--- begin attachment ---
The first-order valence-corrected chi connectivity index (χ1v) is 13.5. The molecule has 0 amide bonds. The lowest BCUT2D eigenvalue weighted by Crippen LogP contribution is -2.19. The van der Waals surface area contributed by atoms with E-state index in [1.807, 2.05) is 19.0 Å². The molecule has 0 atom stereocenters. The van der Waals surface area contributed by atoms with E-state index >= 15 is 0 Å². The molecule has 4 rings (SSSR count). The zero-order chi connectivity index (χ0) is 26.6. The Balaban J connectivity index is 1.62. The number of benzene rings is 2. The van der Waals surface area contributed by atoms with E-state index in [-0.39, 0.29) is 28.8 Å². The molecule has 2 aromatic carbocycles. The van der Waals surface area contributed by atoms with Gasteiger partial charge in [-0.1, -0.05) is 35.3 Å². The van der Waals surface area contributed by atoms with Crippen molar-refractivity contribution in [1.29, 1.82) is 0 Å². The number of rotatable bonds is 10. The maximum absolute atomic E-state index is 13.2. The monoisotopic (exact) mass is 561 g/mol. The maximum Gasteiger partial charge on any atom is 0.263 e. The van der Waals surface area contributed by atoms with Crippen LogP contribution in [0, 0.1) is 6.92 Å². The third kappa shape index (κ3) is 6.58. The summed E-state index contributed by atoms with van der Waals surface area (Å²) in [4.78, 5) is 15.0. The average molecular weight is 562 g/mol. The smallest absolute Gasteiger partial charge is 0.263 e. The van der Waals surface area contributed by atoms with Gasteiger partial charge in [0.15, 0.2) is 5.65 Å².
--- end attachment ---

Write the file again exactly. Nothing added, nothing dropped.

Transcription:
The first-order valence-corrected chi connectivity index (χ1v) is 13.5. The molecule has 0 amide bonds. The lowest BCUT2D eigenvalue weighted by Crippen LogP contribution is -2.19. The van der Waals surface area contributed by atoms with E-state index in [1.807, 2.05) is 19.0 Å². The molecule has 0 atom stereocenters. The van der Waals surface area contributed by atoms with E-state index >= 15 is 0 Å². The molecule has 4 rings (SSSR count). The zero-order chi connectivity index (χ0) is 26.6. The Balaban J connectivity index is 1.62. The number of benzene rings is 2. The van der Waals surface area contributed by atoms with E-state index in [-0.39, 0.29) is 28.8 Å². The molecule has 2 aromatic carbocycles. The van der Waals surface area contributed by atoms with Gasteiger partial charge in [-0.1, -0.05) is 35.3 Å². The van der Waals surface area contributed by atoms with Crippen molar-refractivity contribution in [1.29, 1.82) is 0 Å². The number of rotatable bonds is 10. The maximum absolute atomic E-state index is 13.2. The monoisotopic (exact) mass is 561 g/mol. The maximum Gasteiger partial charge on any atom is 0.263 e. The van der Waals surface area contributed by atoms with Crippen LogP contribution in [0, 0.1) is 6.92 Å². The third kappa shape index (κ3) is 6.58. The summed E-state index contributed by atoms with van der Waals surface area (Å²) in [4.78, 5) is 15.0. The average molecular weight is 562 g/mol. The smallest absolute Gasteiger partial charge is 0.263 e. The van der Waals surface area contributed by atoms with Gasteiger partial charge in [0.15, 0.2) is 5.65 Å².